BACKGROUND AND AIM
Gliomas are associated with variable survival, linked to their histological type.1 Although traditionally gliomas behave as if benign, low-grade gliomas (LGG) gradually evolve into high-grade tumours. Within 5 years, this will occur in approximately one-half of patients.2 The
diagnosis of LGG is challenging because conventional imaging modalities can often give inconclusive or equivocal results.3
Functional imaging modalities can provide additional metabolic information in the management of patients with LGG. O-(2 [18F]-fluoroethyl) -L-tyrosine (18F-FET) is a radiopharmaceutical approved for the characterisation of glioma-suggestive brain lesions.4-6
18F-FET displays a high tumour-to-background ratio and no accumulation in inflammatory lesions. Because of low uptake in normal brain parenchyma, some centres use fluoromethyl-(18F)-dimethyl-2-hydroxyethyl-ammonium chloride (18F-FCH) PET for the characterisation of glioma-suspected brain lesions. The aim of this study was to determine the diagnostic accuracy of 18F-FET and 18F-FCH PET/CT in patients with primary LGG.
11 patients aged 21–80 years with MRI-suspected LGG were involved. Patients underwent both 18F-FET and 18F-FCH PET/CT within 1 week. Brain PET/CT was performed according to standard protocol: 20 min after intravenous injection of 185MBq of 18F-FET and 185MBq of 18F-FCH PET. Surgery and histological diagnoses were performed in the following 2 weeks.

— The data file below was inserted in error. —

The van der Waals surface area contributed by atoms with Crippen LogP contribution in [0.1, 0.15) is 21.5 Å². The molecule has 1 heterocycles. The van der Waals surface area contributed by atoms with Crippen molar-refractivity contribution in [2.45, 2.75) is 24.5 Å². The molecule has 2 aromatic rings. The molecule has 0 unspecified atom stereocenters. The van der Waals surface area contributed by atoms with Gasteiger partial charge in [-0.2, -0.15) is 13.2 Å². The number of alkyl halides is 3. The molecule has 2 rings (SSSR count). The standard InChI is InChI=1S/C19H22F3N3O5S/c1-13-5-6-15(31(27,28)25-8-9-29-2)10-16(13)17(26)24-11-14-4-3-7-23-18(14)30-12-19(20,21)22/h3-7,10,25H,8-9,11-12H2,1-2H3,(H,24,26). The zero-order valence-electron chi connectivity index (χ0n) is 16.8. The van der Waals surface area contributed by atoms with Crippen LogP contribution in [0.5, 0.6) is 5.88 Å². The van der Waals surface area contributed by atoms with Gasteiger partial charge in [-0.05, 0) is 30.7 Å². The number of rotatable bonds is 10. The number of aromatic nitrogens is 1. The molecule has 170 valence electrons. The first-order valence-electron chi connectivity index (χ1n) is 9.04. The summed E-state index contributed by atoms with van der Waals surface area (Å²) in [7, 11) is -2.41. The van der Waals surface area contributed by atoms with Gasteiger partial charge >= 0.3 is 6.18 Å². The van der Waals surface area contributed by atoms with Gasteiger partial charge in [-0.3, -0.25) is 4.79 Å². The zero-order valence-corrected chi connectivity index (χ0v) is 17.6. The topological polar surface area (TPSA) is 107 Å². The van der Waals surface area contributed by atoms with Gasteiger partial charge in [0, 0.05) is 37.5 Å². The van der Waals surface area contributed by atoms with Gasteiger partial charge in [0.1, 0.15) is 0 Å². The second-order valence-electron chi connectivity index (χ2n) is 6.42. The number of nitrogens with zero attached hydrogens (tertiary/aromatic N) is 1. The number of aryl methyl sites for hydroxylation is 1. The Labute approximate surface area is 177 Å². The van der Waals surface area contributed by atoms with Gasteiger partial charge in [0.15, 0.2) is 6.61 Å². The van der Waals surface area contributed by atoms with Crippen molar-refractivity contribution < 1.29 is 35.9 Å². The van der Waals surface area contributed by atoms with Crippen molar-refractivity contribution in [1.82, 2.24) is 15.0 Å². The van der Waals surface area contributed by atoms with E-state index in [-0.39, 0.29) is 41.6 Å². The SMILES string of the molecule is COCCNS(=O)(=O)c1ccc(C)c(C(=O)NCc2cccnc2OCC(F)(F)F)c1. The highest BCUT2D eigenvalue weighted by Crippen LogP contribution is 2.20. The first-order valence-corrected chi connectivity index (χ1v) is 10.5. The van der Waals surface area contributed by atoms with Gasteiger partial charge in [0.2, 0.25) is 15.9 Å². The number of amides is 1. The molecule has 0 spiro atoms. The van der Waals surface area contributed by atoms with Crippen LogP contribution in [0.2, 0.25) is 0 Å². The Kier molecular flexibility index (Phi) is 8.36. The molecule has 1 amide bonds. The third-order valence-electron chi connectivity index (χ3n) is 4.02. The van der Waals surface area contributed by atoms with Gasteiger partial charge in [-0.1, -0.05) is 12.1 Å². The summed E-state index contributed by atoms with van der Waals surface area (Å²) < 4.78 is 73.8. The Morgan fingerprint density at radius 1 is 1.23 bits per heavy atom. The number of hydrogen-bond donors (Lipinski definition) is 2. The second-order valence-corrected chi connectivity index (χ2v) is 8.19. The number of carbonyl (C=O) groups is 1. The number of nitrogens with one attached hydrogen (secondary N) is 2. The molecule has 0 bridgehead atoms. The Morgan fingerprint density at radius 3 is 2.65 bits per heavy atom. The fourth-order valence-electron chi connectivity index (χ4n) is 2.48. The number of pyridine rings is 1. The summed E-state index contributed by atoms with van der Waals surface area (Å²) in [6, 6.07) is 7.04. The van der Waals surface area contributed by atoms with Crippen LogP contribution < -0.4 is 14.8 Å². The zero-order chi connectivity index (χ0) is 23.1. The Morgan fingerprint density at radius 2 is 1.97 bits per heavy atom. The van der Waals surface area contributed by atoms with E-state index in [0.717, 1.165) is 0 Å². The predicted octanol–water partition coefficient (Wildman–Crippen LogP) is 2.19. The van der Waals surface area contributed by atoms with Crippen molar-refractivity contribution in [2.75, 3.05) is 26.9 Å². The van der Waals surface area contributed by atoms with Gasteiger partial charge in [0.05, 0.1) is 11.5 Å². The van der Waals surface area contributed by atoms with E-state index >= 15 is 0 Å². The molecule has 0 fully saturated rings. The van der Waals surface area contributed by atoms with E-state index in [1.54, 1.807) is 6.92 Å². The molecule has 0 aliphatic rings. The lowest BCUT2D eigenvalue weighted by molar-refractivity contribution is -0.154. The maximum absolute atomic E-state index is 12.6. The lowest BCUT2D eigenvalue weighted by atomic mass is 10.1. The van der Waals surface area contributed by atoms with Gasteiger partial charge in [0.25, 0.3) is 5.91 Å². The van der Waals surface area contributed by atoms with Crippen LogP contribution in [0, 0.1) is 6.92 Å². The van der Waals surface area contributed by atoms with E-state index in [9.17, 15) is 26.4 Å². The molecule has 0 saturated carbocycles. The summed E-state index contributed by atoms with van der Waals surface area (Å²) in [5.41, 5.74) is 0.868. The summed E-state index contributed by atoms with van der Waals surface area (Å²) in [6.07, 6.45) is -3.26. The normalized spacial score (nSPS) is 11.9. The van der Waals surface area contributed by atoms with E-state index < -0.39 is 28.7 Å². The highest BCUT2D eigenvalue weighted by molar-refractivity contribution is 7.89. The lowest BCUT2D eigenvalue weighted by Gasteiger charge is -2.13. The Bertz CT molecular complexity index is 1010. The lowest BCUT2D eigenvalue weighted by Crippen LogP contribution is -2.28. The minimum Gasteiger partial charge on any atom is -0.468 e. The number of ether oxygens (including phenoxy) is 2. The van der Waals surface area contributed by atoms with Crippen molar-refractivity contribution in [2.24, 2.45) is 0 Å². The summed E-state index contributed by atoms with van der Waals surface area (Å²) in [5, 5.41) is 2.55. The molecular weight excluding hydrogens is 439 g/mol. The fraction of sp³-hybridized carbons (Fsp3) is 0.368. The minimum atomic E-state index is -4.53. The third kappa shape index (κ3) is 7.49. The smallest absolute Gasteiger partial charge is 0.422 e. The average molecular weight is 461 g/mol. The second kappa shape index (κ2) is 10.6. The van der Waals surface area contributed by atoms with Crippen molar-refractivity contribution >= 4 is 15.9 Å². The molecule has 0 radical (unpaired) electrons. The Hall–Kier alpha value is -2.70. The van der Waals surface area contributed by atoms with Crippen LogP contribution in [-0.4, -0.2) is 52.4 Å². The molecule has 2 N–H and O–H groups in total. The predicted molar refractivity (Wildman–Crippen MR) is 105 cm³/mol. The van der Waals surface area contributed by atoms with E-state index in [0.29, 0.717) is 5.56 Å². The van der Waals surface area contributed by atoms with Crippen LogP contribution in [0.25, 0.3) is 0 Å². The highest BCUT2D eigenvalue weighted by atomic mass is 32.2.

All 11 patients with suspected LGG underwent MRI, 18F-FET, and 18F-FCH PET/CT. All patients had LGG according to MRI. In all PET-positive patients, tumour location on MRI was consistent with region of PET/CT positivity. Two out of 11 patients included in this study did not undergo surgery or biopsy for histological confirmation. Both had negative 18F-FET PET and negative 18F-FCH PET scan, so they declined surgery and multidisciplinary tumour board recommended follow-up. Nine out of 11 patients with suspected LGG had final histological diagnosis after the surgery.
The results of the study are summarised in Table 1. Significantly better concordance was described between tumour histology and 18F-FET PET results (weighted κ: 0.74) compared to both 18F-FCH (weighted κ: 0.15) and MRI results (weighted κ: 0.00). Significant association between tumour histology and 18F-FET results was found (odds ratio: 12.87; 95% confidence interval [CI]: 0.49–333.70; p=0.013, logistic regression analysis). Most patients with histologically-proven LGG had negative 18F-FCH and positive 18F-FET (Figure 1).
These results demonstrate that the appropriate radiopharmaceutical should be chosen before performing PET/CT scan in patients with newly diagnosed LGG. The 18F-FET PET/CT is more accurate than 18F-FCH to detect LGG.